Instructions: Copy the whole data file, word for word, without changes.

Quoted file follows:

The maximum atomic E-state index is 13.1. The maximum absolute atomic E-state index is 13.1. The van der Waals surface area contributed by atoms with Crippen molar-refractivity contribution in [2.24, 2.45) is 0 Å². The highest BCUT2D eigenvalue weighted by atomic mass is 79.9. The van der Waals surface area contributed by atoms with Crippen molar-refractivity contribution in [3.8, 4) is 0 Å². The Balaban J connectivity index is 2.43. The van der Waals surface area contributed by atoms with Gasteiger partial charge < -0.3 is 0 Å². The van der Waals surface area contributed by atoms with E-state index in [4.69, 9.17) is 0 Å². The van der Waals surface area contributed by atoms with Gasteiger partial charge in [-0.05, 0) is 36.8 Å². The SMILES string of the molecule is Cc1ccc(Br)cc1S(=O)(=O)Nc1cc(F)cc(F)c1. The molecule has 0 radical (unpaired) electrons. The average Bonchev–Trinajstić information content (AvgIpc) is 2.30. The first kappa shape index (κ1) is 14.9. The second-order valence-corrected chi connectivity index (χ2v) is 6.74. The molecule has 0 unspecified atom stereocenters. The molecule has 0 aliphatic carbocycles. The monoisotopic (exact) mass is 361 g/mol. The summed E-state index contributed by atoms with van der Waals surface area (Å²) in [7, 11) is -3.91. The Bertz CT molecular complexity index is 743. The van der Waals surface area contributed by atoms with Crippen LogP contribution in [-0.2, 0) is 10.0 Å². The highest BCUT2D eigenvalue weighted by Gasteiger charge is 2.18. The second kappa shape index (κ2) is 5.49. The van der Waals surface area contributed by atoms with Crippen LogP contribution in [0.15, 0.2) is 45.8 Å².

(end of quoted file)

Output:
The maximum atomic E-state index is 13.1. The maximum absolute atomic E-state index is 13.1. The van der Waals surface area contributed by atoms with Crippen molar-refractivity contribution in [2.24, 2.45) is 0 Å². The highest BCUT2D eigenvalue weighted by atomic mass is 79.9. The van der Waals surface area contributed by atoms with Crippen molar-refractivity contribution in [3.8, 4) is 0 Å². The Balaban J connectivity index is 2.43. The van der Waals surface area contributed by atoms with Gasteiger partial charge < -0.3 is 0 Å². The van der Waals surface area contributed by atoms with E-state index in [4.69, 9.17) is 0 Å². The van der Waals surface area contributed by atoms with Gasteiger partial charge in [-0.05, 0) is 36.8 Å². The SMILES string of the molecule is Cc1ccc(Br)cc1S(=O)(=O)Nc1cc(F)cc(F)c1. The molecule has 0 radical (unpaired) electrons. The average Bonchev–Trinajstić information content (AvgIpc) is 2.30. The first kappa shape index (κ1) is 14.9. The second-order valence-corrected chi connectivity index (χ2v) is 6.74. The molecule has 0 unspecified atom stereocenters. The molecule has 0 aliphatic carbocycles. The monoisotopic (exact) mass is 361 g/mol. The summed E-state index contributed by atoms with van der Waals surface area (Å²) in [7, 11) is -3.91. The Bertz CT molecular complexity index is 743. The van der Waals surface area contributed by atoms with Crippen LogP contribution in [-0.2, 0) is 10.0 Å². The highest BCUT2D eigenvalue weighted by Gasteiger charge is 2.18. The second kappa shape index (κ2) is 5.49. The van der Waals surface area contributed by atoms with Crippen LogP contribution in [0.15, 0.2) is 45.8 Å².